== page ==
Concerns over slowing economic growth across the globe produced a significant correction for virtually all major stock markets in the third quarter. The S&P 500 (NYSEARCA:SPY) Index lost 13.9% during the third quarter and has lost 17.1% from its 2011 high, which occurred on April 29. It was the worst third quarter performance for the S&P 500 since 1928, according to Bespoke Investment Group. The Russell 2000 Index (NYSEARCA:IWM) of small companies and the MSCI EAFE (NYSEARCA:EFA) International Index suffered even greater third quarter losses of 21.9% and 19.6%%, respectively. The U.S. stock market has retreated for five consecutive months, with each month’s decline becoming progressively greater.
The following table shows stock market performance for various times periods - (click to enlarge):
While the global economy was struggling going into the third quarter, the inability to favorably resolve budget and debt problems in both Europe and the U.S. has seemed to erode consumer, business, and investor confidence. The Greek debt crisis remains in the news on a daily basis, currently without a solution. The failure of the U.S. Congress to address budget issues, the debacle over increasing the U.S. debt ceiling, and the downgrade of U.S. debt by Standard & Poor's all contributed to U.S. market’s steep decline. The problems in reaching an agreement on the debt ceiling highlighted the ineffectiveness of Congress in dealing with important economic issues. More so than in most time periods, the global economy is currently dependent on politicians and bureaucrats to act forcefully and intelligently. Policy decisions currently in the hands of government officials will have a significant impact on the global economy over the next year.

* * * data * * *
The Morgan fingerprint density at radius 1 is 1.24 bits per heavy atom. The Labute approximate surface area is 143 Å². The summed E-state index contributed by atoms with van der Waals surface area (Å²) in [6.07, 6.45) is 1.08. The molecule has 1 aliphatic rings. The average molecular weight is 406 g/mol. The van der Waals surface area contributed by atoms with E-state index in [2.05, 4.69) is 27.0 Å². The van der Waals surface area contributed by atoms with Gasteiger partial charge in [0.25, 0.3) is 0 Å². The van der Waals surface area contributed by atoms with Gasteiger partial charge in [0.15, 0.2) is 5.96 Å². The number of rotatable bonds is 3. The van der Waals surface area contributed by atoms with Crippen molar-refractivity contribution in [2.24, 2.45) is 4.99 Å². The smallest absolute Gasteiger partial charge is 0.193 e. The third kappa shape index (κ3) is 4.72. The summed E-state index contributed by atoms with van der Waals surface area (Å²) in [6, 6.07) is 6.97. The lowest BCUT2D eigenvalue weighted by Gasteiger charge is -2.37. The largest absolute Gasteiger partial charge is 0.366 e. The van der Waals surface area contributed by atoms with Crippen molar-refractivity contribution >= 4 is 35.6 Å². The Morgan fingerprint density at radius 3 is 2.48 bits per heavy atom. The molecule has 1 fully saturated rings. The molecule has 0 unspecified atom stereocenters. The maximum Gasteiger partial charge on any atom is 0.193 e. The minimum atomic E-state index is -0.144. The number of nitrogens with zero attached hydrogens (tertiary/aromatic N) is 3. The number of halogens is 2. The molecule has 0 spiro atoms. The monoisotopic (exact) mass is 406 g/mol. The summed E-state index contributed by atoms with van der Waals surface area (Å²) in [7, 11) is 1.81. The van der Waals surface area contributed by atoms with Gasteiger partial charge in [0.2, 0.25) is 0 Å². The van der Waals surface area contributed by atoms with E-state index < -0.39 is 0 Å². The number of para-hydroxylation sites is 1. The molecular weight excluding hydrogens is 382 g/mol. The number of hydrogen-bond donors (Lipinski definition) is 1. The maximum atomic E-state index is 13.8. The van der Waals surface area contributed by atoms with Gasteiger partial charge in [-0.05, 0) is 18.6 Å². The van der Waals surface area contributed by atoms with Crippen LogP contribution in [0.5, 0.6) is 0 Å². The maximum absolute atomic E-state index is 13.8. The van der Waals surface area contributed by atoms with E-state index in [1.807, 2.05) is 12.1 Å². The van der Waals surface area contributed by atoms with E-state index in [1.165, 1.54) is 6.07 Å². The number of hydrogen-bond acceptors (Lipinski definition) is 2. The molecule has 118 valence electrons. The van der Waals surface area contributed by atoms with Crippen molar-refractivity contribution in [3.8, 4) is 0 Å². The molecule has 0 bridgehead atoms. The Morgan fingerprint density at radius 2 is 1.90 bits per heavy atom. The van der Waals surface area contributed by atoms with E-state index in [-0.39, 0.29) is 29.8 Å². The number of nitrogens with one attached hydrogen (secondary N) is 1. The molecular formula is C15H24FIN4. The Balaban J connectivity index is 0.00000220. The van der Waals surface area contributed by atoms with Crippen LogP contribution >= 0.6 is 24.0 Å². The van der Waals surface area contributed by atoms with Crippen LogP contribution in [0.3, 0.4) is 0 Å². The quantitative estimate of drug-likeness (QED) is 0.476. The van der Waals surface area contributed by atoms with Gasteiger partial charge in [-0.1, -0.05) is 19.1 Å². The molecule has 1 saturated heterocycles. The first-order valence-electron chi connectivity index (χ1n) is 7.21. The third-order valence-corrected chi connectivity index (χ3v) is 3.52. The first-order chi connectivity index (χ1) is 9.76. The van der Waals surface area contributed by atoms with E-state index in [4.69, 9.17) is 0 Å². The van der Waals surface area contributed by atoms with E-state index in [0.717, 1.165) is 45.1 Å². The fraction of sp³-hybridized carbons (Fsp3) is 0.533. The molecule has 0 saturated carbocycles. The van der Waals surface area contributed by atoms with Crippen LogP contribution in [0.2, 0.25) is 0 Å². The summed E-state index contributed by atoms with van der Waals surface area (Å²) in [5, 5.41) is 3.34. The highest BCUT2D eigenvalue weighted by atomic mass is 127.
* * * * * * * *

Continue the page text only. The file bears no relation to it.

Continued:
The steep market correction also reflects that many investors now believe that the U.S. has either entered another recession, or will shortly enter one. There is an old Wall Street adage that says that the market has predicted 12 of the last 5 recessions. In a number of instances, the market has declined in anticipation of a recession; however, most of those recessions never materialized. For example, in the summer of 2010, the market suffered a 15.9% decline on fears of a double-dip recession, which never occurred. The economy continued to expand and the market recovered strongly. The stock market also suffered major corrections in 1995, 1998, 2003, and 2005 due to fears of a possible recession, none of which happened.
Unfortunately, the gains from the bottom of last year’s market correction have largely evaporated as recession fears are again unnerving investors. This pattern of short-term volatility combined with poor long-term returns has lead many investors to believe that market-timing is a viable strategy for generating returns – or at least avoiding losses. However, this strategy is fraught with danger, since predicting the events which cause market movements is virtually impossible.